Having seen the Yeah Yeah Yeahs live a couple of times, I know Karen O is capable of genuine wildness, of careening right up to the edge of out of control and dancing on it. She’s also capable of playing wild thing dress-up and throwing herself into it with abandon. Just as important, though, there are also occasional balancing moments of vulnerability and smallness in her performances. The YouTube video below demonstrates her ability to channel Max’s command to the other wild things, “Let the wild rumpus start.” [You’ll have to take my word on the vulnerable side.]

All of which makes me think she can give this live action film the genuinely wild edge it needs. As much as I love Randy Newman’s music [I really have to talk about him in the Kitchen Boombox sometime], this film is not Toy Story. It has the opportunity to go places much darker, much deeper. I think Ms. O may be just the person to get it there.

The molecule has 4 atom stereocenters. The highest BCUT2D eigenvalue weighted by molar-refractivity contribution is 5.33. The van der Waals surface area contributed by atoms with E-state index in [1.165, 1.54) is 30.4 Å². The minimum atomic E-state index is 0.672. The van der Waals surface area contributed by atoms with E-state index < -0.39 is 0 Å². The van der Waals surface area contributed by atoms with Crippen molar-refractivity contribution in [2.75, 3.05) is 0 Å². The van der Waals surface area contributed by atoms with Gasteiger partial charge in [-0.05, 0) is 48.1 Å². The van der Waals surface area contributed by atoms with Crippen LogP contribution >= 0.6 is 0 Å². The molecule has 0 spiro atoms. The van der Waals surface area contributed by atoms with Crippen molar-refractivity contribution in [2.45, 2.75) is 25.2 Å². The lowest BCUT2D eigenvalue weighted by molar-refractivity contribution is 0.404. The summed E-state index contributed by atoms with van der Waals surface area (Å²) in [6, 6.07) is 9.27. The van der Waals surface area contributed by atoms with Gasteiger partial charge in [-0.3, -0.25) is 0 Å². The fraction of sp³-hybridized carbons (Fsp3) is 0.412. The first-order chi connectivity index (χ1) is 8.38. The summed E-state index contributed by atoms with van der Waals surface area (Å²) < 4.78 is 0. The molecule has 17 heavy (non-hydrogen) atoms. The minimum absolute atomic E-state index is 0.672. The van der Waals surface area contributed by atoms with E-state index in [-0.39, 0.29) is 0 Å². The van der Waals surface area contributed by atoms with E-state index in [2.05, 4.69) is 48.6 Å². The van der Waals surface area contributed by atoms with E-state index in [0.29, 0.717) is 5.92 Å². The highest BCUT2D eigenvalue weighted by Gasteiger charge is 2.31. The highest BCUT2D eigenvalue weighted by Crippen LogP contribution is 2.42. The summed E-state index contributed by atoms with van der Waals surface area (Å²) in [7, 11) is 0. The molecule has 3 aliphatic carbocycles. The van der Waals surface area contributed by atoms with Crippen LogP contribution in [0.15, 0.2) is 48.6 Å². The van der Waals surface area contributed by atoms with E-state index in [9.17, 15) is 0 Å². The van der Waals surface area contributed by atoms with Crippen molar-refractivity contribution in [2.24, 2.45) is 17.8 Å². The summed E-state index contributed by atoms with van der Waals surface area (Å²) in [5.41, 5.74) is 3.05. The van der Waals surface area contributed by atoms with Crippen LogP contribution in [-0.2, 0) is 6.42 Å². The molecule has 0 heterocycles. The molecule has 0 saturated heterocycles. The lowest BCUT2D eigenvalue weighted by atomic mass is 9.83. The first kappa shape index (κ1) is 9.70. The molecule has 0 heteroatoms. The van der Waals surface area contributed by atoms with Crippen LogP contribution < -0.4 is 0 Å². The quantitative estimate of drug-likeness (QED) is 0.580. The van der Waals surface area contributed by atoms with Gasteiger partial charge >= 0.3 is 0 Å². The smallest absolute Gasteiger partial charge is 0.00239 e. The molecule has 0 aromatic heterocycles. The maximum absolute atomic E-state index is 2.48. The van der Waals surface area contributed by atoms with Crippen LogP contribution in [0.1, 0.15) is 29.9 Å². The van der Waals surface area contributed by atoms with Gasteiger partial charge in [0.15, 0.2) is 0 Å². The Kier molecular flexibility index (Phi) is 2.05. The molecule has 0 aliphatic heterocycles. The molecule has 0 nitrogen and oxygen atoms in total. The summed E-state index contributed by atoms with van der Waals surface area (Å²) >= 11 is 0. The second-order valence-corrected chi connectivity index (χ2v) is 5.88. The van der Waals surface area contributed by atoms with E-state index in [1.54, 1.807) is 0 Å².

Hardboiled and well done

October 10, 2007

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Mark Twain once said, “The difference between the right word and the almost right word is the difference between lightning and a lightning bug.” For me, one of the biggest joys of reading is finding authors who so unerringly find the right word, the right phrase, every time. I will put up with so-so story lines or plot holes you could drive a truck through if the writer uses language well.